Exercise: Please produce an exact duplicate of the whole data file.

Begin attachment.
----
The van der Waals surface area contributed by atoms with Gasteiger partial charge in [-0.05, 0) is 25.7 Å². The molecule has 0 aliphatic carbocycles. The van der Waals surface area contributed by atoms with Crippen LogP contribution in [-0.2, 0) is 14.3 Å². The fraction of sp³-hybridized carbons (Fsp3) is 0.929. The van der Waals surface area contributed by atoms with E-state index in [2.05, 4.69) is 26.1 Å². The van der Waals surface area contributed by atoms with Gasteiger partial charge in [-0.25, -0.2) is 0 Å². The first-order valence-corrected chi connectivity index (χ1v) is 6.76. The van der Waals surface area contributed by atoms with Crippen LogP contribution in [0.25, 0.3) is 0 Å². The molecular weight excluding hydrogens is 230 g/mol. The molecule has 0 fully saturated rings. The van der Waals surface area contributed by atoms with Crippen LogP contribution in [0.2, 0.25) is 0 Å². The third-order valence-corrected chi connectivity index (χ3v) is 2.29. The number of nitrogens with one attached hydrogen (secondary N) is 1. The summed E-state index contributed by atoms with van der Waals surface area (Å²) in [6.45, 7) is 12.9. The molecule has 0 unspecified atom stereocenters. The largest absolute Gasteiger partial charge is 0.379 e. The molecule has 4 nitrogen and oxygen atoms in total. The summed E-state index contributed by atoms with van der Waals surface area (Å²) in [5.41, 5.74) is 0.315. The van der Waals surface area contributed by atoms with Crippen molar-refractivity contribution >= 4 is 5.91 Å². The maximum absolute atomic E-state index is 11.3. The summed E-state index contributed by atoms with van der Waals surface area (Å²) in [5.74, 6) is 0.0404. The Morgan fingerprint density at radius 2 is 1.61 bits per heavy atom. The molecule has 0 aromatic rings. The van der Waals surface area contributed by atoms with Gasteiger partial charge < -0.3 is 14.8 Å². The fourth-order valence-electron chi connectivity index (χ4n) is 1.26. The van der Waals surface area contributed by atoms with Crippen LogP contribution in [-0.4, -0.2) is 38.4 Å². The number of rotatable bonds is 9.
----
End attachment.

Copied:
The van der Waals surface area contributed by atoms with Gasteiger partial charge in [-0.05, 0) is 25.7 Å². The molecule has 0 aliphatic carbocycles. The van der Waals surface area contributed by atoms with Crippen LogP contribution in [-0.2, 0) is 14.3 Å². The fraction of sp³-hybridized carbons (Fsp3) is 0.929. The van der Waals surface area contributed by atoms with E-state index in [2.05, 4.69) is 26.1 Å². The van der Waals surface area contributed by atoms with Gasteiger partial charge in [-0.25, -0.2) is 0 Å². The first-order valence-corrected chi connectivity index (χ1v) is 6.76. The van der Waals surface area contributed by atoms with Crippen LogP contribution in [0.25, 0.3) is 0 Å². The molecular weight excluding hydrogens is 230 g/mol. The molecule has 0 fully saturated rings. The van der Waals surface area contributed by atoms with Crippen LogP contribution in [0.2, 0.25) is 0 Å². The third-order valence-corrected chi connectivity index (χ3v) is 2.29. The number of nitrogens with one attached hydrogen (secondary N) is 1. The summed E-state index contributed by atoms with van der Waals surface area (Å²) in [6.45, 7) is 12.9. The molecule has 0 unspecified atom stereocenters. The largest absolute Gasteiger partial charge is 0.379 e. The molecule has 4 nitrogen and oxygen atoms in total. The summed E-state index contributed by atoms with van der Waals surface area (Å²) in [5.41, 5.74) is 0.315. The van der Waals surface area contributed by atoms with Crippen molar-refractivity contribution >= 4 is 5.91 Å². The maximum absolute atomic E-state index is 11.3. The summed E-state index contributed by atoms with van der Waals surface area (Å²) in [5.74, 6) is 0.0404. The Morgan fingerprint density at radius 2 is 1.61 bits per heavy atom. The molecule has 0 aromatic rings. The van der Waals surface area contributed by atoms with Gasteiger partial charge < -0.3 is 14.8 Å². The fourth-order valence-electron chi connectivity index (χ4n) is 1.26. The van der Waals surface area contributed by atoms with Crippen LogP contribution in [-0.4, -0.2) is 38.4 Å². The number of rotatable bonds is 9.